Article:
This loophole lets you watch TV shows without paying the licence fee 4 years ago

This loophole lets you watch TV shows without paying the licence fee

Whatever you may think of the BBC politically, there's no denying that they provide a pretty comprehensive service.

According to the BBC Trust, "The BBC offers twenty-five public services in the UK. There are eight television channels, sixteen radio stations and an online/red button interactive service."

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That's nothing to sneeze at, but at a flat fee of £145.50 a year, not everyone is thrilled with the licence fee that accompanies these services. There is a way around it, but it's not easy.

 

Photo: Pexels

 

The most obvious way to avoid paying the licence fee is to never watch any television ever, but then you'd be entering into something of a cultural black hole, and that's not a place you want to be.

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However, the Mirror recently pointed out this exception to the licensing rules: with the exception of BBC iPlayer, if you're not recording or watching live TV, you don't need a TV licence.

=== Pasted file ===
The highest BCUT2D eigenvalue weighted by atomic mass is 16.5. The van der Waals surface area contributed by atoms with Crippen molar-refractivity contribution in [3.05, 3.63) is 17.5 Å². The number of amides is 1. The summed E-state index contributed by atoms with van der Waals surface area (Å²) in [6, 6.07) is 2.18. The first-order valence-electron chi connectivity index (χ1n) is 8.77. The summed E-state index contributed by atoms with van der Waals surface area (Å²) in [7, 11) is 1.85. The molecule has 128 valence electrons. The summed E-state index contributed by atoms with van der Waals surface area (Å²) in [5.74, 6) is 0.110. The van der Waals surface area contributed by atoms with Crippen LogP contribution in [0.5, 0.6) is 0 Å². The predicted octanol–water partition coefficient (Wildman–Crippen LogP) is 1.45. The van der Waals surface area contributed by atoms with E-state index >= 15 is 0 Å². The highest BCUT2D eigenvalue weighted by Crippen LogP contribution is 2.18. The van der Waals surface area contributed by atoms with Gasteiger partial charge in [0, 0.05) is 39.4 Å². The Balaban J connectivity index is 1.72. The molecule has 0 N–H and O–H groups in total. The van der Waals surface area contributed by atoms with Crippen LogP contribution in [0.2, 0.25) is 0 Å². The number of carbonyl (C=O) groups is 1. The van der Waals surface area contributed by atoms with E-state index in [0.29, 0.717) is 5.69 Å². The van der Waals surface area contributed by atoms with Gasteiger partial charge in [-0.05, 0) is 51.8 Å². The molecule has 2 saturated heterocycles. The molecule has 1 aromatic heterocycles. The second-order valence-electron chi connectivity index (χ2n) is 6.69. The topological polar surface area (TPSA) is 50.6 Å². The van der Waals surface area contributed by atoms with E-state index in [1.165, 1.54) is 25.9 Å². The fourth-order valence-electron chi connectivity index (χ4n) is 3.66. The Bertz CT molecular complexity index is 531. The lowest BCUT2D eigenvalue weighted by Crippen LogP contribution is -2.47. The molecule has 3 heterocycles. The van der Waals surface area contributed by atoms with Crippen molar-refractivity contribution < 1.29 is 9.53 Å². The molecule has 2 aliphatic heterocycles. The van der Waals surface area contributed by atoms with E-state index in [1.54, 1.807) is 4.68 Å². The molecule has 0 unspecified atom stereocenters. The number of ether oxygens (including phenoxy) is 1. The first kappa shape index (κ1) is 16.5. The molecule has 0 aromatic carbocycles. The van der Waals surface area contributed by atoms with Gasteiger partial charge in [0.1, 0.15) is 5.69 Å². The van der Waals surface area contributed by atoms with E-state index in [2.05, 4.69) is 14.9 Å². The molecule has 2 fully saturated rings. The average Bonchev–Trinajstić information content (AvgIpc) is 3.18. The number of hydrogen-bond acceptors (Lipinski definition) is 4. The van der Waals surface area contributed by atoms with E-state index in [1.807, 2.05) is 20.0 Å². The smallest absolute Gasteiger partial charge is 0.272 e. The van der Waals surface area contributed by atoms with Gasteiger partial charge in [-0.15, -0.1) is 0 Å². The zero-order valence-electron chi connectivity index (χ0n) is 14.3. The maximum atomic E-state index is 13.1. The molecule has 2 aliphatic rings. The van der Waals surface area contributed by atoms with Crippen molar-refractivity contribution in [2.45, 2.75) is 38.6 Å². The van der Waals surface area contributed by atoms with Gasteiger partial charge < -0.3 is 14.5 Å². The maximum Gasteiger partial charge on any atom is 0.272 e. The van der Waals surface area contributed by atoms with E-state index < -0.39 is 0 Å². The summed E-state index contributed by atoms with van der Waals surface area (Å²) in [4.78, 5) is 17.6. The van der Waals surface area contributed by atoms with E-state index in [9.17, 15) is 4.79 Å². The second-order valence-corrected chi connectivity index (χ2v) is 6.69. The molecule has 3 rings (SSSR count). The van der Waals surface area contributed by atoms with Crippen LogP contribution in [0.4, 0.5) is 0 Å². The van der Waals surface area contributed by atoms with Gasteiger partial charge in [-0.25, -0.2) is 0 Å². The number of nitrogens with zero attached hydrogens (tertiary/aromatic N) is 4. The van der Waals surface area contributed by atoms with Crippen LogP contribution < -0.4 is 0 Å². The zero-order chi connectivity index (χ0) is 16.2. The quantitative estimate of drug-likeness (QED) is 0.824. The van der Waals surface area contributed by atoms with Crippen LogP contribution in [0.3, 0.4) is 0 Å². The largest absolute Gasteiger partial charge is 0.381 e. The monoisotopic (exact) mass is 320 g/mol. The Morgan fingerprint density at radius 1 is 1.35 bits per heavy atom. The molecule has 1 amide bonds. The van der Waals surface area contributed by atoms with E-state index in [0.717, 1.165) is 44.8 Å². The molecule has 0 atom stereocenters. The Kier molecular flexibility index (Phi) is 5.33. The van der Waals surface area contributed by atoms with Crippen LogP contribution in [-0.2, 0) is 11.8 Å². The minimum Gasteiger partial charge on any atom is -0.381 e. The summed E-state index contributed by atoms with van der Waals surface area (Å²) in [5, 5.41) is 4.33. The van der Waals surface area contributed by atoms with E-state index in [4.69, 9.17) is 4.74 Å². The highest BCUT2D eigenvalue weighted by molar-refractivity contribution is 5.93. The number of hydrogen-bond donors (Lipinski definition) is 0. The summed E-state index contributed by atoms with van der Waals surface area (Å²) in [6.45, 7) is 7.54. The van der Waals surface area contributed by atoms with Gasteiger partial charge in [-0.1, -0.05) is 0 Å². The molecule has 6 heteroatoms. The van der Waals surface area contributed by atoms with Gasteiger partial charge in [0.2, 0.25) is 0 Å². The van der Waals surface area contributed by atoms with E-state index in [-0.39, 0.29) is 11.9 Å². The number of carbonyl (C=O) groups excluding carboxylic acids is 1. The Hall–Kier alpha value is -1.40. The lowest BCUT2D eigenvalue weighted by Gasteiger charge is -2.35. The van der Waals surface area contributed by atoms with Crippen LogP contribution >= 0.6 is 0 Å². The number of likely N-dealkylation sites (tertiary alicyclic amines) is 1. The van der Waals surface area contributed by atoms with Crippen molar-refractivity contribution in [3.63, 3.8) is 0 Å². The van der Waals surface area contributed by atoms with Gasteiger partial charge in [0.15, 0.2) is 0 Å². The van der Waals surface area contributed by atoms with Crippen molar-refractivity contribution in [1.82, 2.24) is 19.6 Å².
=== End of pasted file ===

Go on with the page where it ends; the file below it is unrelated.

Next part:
That means if all you watch is non-BBC catch-up TV (including ITV, Channel 4 and Channel 5) internet video content from places like YouTube, on-demand movies from providers like Sky Movies, or DVDs/programmes and movies bought through the internet, then you don't need a TV licence.

Be warned, though. This sounds good in principle, but as a TV Licensing spokesperson told the Mirror, "Fewer than 2% of households only watch catch-up TV, so don't need a licence."

You can be slapped with a £1,000 fine if you're caught watching TV without a licence, so it's up to you to decide if you can prove that you're part of that 2%.

If you believe you are exempt, you can write to TV Licensing and declare yourself.

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Feature: TV Licensing / Daily Invention 

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